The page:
Yes, I believe that deception or lying is a valid and justifiable interrogation technique. “Because most deception is employed only after the suspect executes a valid waiver of Miranda rights” (Magid, 2001). “Miranda offers suspects little protection from deceptive interrogation techniques” (Magid, 2001). Additionally, I feel it is justifiable because a person who has been arrested for a crime may not be willing to admit guilt. An individual who has been arrested by police authorities, in most cases, was arrested because there was probable cause to effect the arrest. Probable Cause by definition, is the standard when there is reason to believe, based on the facts and circumstances surrounding an incident, that crime has been, is being or will be committed. if this is the case and an individual has been arrested based on the probable cause, the individual may not be forthcoming so it may take a trained interviewer and/ or interrogator to creatively extract a confession from the individual without violating the law and the individuals constitutionally protected rights. The job of any interrogation first and foremost is the find the truth, not to just “get a confession”. There are evidentiary and/ or ethical ramifications by using this technique. The evidentiary ramifications have to do with the obtaining a confession and how it was obtained. The confession must be obtained within the parameter of the law in order to admitted into evidence. If the confession is obtained in violation of the law then it can be suppressed or thrown out as evidence. The ethnical aspect deals with the way the jury may view the deceptive techniques to obtain a confession. Just because it may be obtained within the parameters of the law does not make it ethical if there is the appearance of deception by the interrogation. The jury’s perception is the jury’s reality. For example, it would be unethical for the interrogator to promise the suspect freedom and no jail time in exchange for his/her signed confession of a crime because this is unethical and not lawful. Deception lawful and legal during interrogation as long as it done appropriately. ” Police in the United States are often trained on Reid’s nine-step interrogation process”(Stinson, 2018). “Reid’s nine-step process of interrogation methods has been revised and expanded in various texts since first introduced in the 1940s and has adopted more manipulative and deceptive practices of interrogation methods over the past thirty years designed to gain psychological advantage over a suspect being interrogated”(Stinson,2018).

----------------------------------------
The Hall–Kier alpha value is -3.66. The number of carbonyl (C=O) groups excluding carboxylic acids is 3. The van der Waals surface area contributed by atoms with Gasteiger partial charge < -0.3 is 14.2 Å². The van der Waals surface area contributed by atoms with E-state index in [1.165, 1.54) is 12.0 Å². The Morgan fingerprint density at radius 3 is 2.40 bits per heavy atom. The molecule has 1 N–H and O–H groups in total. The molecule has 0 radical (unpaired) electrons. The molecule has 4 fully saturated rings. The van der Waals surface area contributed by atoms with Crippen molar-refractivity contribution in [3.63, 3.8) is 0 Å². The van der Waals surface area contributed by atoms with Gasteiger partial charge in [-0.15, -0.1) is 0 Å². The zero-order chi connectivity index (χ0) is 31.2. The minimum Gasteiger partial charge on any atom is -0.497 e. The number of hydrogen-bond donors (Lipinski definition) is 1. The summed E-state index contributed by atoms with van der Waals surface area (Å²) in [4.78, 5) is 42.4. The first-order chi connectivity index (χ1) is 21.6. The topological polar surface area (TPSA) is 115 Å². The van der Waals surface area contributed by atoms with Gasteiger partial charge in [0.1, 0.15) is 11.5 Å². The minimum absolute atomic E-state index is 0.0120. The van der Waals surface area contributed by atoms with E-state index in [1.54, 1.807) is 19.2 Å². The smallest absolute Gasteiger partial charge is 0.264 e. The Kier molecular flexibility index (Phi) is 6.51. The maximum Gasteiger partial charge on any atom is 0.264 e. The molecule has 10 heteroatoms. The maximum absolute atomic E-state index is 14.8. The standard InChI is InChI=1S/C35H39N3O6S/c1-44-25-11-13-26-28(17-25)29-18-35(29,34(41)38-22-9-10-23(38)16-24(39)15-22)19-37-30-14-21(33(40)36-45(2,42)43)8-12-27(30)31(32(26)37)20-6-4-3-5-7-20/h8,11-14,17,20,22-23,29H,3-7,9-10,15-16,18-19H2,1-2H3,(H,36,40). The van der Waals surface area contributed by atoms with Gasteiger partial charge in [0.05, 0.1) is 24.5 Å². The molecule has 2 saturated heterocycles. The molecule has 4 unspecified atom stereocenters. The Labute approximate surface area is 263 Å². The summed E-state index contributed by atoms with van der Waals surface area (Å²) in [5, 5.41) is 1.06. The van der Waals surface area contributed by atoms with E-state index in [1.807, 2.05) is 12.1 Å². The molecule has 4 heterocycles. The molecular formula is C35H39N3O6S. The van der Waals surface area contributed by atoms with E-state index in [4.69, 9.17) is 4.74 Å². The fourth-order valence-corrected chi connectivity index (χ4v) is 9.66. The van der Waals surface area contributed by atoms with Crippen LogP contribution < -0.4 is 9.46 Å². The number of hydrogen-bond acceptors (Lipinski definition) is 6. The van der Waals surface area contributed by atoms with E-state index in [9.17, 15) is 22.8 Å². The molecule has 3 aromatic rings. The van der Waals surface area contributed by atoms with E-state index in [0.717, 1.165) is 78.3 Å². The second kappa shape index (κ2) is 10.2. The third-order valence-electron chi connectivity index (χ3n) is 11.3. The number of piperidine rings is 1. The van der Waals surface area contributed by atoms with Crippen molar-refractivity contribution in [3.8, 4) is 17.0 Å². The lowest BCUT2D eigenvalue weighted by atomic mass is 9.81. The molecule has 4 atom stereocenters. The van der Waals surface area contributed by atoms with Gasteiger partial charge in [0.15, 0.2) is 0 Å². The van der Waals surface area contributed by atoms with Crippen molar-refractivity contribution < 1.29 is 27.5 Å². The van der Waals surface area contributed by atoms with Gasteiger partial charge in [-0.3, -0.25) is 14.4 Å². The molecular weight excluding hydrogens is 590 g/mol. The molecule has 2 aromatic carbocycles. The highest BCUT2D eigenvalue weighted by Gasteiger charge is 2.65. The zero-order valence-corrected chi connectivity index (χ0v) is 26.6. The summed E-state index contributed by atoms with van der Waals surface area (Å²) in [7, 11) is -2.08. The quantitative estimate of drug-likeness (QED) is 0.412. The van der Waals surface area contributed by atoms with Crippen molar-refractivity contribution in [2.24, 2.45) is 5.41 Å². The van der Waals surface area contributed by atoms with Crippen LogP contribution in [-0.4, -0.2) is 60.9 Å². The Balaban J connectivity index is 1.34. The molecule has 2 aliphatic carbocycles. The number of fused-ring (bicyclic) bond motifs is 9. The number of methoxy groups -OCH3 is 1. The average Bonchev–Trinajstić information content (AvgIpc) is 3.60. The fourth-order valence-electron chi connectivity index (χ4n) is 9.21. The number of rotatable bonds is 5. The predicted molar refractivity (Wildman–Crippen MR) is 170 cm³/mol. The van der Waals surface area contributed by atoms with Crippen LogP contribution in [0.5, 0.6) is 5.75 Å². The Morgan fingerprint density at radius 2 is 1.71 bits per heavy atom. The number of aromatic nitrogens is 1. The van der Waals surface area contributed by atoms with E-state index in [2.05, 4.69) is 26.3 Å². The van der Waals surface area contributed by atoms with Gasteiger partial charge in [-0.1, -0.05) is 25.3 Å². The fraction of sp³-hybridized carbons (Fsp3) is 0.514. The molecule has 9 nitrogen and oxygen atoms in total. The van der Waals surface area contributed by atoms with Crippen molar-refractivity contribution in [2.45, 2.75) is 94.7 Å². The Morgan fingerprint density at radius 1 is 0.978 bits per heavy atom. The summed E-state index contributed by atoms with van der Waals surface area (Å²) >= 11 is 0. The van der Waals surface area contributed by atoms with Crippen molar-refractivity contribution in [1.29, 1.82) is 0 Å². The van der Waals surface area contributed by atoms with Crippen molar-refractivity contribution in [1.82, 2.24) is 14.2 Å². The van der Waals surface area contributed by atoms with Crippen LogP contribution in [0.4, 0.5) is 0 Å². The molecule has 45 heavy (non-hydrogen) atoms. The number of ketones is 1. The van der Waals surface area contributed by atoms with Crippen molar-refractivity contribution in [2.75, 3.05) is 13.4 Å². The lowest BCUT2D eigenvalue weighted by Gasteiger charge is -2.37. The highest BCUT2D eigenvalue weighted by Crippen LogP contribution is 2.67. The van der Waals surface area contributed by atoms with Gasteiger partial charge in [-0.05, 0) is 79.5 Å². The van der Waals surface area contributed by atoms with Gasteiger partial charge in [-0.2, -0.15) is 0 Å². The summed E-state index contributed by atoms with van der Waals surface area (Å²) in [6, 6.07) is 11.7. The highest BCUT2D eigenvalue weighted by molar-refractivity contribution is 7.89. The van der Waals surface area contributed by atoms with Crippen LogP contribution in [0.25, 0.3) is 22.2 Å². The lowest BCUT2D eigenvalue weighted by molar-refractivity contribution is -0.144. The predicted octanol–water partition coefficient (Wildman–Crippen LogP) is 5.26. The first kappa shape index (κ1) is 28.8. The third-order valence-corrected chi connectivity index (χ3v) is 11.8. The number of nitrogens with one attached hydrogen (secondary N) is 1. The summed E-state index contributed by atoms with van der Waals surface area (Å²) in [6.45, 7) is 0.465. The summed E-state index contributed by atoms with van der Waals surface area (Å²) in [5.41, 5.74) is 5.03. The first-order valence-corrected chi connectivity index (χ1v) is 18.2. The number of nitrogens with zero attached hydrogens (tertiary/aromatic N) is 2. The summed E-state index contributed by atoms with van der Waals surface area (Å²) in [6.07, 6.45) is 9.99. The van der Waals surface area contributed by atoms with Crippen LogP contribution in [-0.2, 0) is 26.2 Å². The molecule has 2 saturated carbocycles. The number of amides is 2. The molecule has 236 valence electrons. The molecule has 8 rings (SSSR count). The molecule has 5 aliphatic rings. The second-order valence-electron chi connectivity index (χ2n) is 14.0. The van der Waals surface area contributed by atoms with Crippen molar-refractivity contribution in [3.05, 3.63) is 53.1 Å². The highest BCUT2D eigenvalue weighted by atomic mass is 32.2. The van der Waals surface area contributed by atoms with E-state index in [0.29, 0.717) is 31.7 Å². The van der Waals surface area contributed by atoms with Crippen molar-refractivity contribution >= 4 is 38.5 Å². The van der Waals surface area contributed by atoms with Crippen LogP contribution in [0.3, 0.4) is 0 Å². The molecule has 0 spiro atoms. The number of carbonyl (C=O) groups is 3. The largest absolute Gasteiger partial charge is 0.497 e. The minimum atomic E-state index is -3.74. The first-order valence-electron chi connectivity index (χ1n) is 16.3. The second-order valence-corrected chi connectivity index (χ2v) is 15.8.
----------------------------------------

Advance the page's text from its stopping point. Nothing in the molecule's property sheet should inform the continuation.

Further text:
Magid, L. (2001). Deceptive Police Interrogation Practices: How Far Is Too Far? Retrieved December 2, 2020, from https://repository.law.umich.edu/cgi/viewcontent.cgi?article=2258&context=mlr
Stinson, P. M. (2018). Police Interrogation. Retrieved December 2, 2020, from https://scholarworks.bgsu.edu/cgi/viewcontent.cgi?article=1086&context=crim_just_pub